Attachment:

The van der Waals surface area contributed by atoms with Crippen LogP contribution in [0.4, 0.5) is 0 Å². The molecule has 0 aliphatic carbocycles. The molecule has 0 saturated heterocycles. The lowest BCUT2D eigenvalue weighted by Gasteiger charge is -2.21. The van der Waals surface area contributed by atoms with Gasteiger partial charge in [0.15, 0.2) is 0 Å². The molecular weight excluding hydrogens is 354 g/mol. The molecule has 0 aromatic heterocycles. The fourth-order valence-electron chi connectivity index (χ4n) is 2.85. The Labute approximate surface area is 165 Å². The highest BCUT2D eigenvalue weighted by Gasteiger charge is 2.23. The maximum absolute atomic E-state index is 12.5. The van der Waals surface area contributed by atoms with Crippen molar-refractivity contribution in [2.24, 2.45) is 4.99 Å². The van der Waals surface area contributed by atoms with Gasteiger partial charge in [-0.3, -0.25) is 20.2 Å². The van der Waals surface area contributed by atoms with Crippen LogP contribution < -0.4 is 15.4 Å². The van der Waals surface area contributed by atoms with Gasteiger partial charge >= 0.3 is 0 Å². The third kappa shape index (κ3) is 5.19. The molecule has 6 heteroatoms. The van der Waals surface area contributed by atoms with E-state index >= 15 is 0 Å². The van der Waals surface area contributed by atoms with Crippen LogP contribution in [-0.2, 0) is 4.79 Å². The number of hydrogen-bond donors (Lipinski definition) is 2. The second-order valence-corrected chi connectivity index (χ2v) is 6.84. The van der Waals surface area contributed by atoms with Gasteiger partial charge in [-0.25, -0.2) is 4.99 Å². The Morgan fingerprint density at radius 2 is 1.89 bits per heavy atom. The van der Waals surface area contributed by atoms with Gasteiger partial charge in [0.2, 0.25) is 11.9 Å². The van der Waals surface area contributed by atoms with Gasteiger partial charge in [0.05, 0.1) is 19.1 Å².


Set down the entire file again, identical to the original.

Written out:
The van der Waals surface area contributed by atoms with Crippen LogP contribution in [0.4, 0.5) is 0 Å². The molecule has 0 aliphatic carbocycles. The molecule has 0 saturated heterocycles. The lowest BCUT2D eigenvalue weighted by Gasteiger charge is -2.21. The van der Waals surface area contributed by atoms with Gasteiger partial charge in [0.15, 0.2) is 0 Å². The molecular weight excluding hydrogens is 354 g/mol. The molecule has 0 aromatic heterocycles. The fourth-order valence-electron chi connectivity index (χ4n) is 2.85. The Labute approximate surface area is 165 Å². The highest BCUT2D eigenvalue weighted by Gasteiger charge is 2.23. The maximum absolute atomic E-state index is 12.5. The van der Waals surface area contributed by atoms with Crippen molar-refractivity contribution in [2.24, 2.45) is 4.99 Å². The van der Waals surface area contributed by atoms with Gasteiger partial charge in [-0.3, -0.25) is 20.2 Å². The van der Waals surface area contributed by atoms with Crippen LogP contribution < -0.4 is 15.4 Å². The van der Waals surface area contributed by atoms with Gasteiger partial charge >= 0.3 is 0 Å². The third kappa shape index (κ3) is 5.19. The molecule has 6 heteroatoms. The van der Waals surface area contributed by atoms with E-state index >= 15 is 0 Å². The van der Waals surface area contributed by atoms with Crippen LogP contribution in [-0.2, 0) is 4.79 Å². The number of hydrogen-bond donors (Lipinski definition) is 2. The second-order valence-corrected chi connectivity index (χ2v) is 6.84. The van der Waals surface area contributed by atoms with Gasteiger partial charge in [-0.25, -0.2) is 4.99 Å². The Morgan fingerprint density at radius 2 is 1.89 bits per heavy atom. The van der Waals surface area contributed by atoms with Gasteiger partial charge in [0.2, 0.25) is 11.9 Å². The van der Waals surface area contributed by atoms with Gasteiger partial charge in [0.05, 0.1) is 19.1 Å².